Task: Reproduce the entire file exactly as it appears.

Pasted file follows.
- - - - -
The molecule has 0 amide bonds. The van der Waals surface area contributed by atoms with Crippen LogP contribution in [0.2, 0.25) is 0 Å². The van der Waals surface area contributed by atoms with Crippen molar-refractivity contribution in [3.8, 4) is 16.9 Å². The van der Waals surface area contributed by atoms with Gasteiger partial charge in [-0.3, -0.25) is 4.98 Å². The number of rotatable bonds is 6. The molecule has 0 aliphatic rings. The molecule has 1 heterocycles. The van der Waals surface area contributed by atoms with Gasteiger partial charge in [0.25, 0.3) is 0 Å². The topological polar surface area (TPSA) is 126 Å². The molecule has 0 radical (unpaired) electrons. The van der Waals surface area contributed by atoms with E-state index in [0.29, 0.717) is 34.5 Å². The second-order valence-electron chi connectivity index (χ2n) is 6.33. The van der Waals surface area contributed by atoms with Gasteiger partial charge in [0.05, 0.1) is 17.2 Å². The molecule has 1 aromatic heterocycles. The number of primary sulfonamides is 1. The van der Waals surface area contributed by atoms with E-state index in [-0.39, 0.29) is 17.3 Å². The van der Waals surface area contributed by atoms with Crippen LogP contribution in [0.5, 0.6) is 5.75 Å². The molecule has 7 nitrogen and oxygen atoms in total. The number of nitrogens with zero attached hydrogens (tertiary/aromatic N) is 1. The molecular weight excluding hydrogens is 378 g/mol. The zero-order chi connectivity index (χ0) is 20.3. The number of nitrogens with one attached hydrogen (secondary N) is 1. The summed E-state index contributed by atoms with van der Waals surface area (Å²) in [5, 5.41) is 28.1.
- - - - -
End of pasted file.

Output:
The molecule has 0 amide bonds. The van der Waals surface area contributed by atoms with Crippen LogP contribution in [0.2, 0.25) is 0 Å². The van der Waals surface area contributed by atoms with Crippen molar-refractivity contribution in [3.8, 4) is 16.9 Å². The van der Waals surface area contributed by atoms with Gasteiger partial charge in [-0.3, -0.25) is 4.98 Å². The number of rotatable bonds is 6. The molecule has 0 aliphatic rings. The molecule has 1 heterocycles. The van der Waals surface area contributed by atoms with Gasteiger partial charge in [0.25, 0.3) is 0 Å². The topological polar surface area (TPSA) is 126 Å². The molecule has 0 radical (unpaired) electrons. The van der Waals surface area contributed by atoms with E-state index in [0.29, 0.717) is 34.5 Å². The second-order valence-electron chi connectivity index (χ2n) is 6.33. The van der Waals surface area contributed by atoms with Gasteiger partial charge in [0.05, 0.1) is 17.2 Å². The molecule has 1 aromatic heterocycles. The number of primary sulfonamides is 1. The van der Waals surface area contributed by atoms with E-state index in [-0.39, 0.29) is 17.3 Å². The van der Waals surface area contributed by atoms with Crippen LogP contribution in [0.5, 0.6) is 5.75 Å². The molecule has 7 nitrogen and oxygen atoms in total. The number of nitrogens with zero attached hydrogens (tertiary/aromatic N) is 1. The molecular weight excluding hydrogens is 378 g/mol. The zero-order chi connectivity index (χ0) is 20.3. The number of nitrogens with one attached hydrogen (secondary N) is 1. The summed E-state index contributed by atoms with van der Waals surface area (Å²) in [5, 5.41) is 28.1.